As bankers and business owners can attest to, we are in a time of significant fluidity in the lending market. After nearly a decade of consistently and historically low interest rates, the Federal Reserve has raised rates regularly throughout 2017 and 2018. Furthermore, strong indications exist that additional rate hikes are probable in 2019. Given the rising costs associated with borrowing the funds necessary to purchase machinery and equipment, the use of leasing arrangements may emerge as a more appealing alternative for companies to use to meet these needs.
When deciding whether to enter into a leasing agreement, here are five key factors to consider:
1. Assess the Cash Flow Impact
Given that a lease does not provide the lessee with the full benefits of owning the asset, the arrangement should offer the lessee other advantages. One particular area in which prospective lessees should seek upside is that of cash flow. Before entering into a lease agreement, it is prudent to compare the monthly rental payments with the payments of principal and interest that would be required if the company borrowed funds and purchased the asset. If the outflows entailed in the lease exceed, or are even comparable to, those associated with debt, then financing may prove to be the superior option.
2. Compare the Asset’s Useful Life to the Lease Term
Unlike ownership, which enables you to utilize the asset indefinitely, leasing limits your use of the asset to a fixed time period. This limitation makes it especially critical for a prospective lessee to (a) ensure the accuracy of its estimate of the asset’s useful life and (b) verify that the lease term sufficiently meets its needs and expectations for use of the asset. A lease term that exceeds the asset’s useful life will commit the company to paying to use the asset after it is practically viable to do so. Conversely, a useful life that exceeds the lease term may result in a company’s ability to use the asset terminating while there is still a need for it. The inclusion of lease extension or purchase option provisions within the agreement can mitigate these risks.
3. Consider the Tax Ramifications
Tax reform legislation enacted in December 2017 contained special provisions such as increased Section 179 expense and 100% bonus depreciation on fixed assets and equipment. These provisions could make purchasing the asset more cost effective than leasing (despite the increased borrowing costs) due to the tax savings that might be captured from the purchase.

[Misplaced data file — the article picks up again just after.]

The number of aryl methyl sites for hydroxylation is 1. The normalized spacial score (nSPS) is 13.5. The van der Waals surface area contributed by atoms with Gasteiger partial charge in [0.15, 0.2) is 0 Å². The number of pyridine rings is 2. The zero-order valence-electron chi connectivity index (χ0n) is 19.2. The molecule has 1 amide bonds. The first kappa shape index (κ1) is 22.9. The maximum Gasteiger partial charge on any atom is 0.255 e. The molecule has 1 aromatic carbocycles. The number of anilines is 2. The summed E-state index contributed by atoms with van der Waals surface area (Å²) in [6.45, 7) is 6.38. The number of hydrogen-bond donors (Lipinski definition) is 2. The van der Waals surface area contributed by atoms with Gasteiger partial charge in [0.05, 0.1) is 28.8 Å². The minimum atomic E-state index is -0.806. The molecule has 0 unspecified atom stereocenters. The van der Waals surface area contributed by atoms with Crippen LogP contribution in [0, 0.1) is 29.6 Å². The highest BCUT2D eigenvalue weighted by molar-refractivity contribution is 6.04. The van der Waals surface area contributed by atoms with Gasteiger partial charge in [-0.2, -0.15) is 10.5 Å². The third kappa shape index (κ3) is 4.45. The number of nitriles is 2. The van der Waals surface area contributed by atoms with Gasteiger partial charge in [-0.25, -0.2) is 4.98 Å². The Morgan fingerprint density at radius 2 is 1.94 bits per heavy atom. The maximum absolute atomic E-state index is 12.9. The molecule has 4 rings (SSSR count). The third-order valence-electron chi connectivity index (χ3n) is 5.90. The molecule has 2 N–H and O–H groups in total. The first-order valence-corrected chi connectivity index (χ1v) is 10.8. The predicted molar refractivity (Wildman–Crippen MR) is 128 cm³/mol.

4. Review your Existing Financial Covenant Calculations and Requirements
Leases impact financial covenant calculations in very different ways than debt instruments do. These differences can either be a positive or a negative, depending on the specific covenants that pertain to your business. Before entering into a major lease, ensure that you are familiar and comfortable with the impact that it will have on your covenant calculations going forward.
5. Prepare for Accounting Changes
The accounting for leases will become more complex and extensive in the near future. New accounting standards, which become effective on January 1, 2020 for private companies, will require all leases with terms of 12 or more months to be recorded on the balance sheet, including the recognition of both a right-of-use asset and a lease liability. These requirements represent a stark change in the current accounting for many leases, which simply consists of recording a monthly expense on the income statement related to the lease payments.
Assessing the matters noted above when deciding whether to purchase or lease equipment will assist you in making successful long-term operational and financial decisions regarding your business.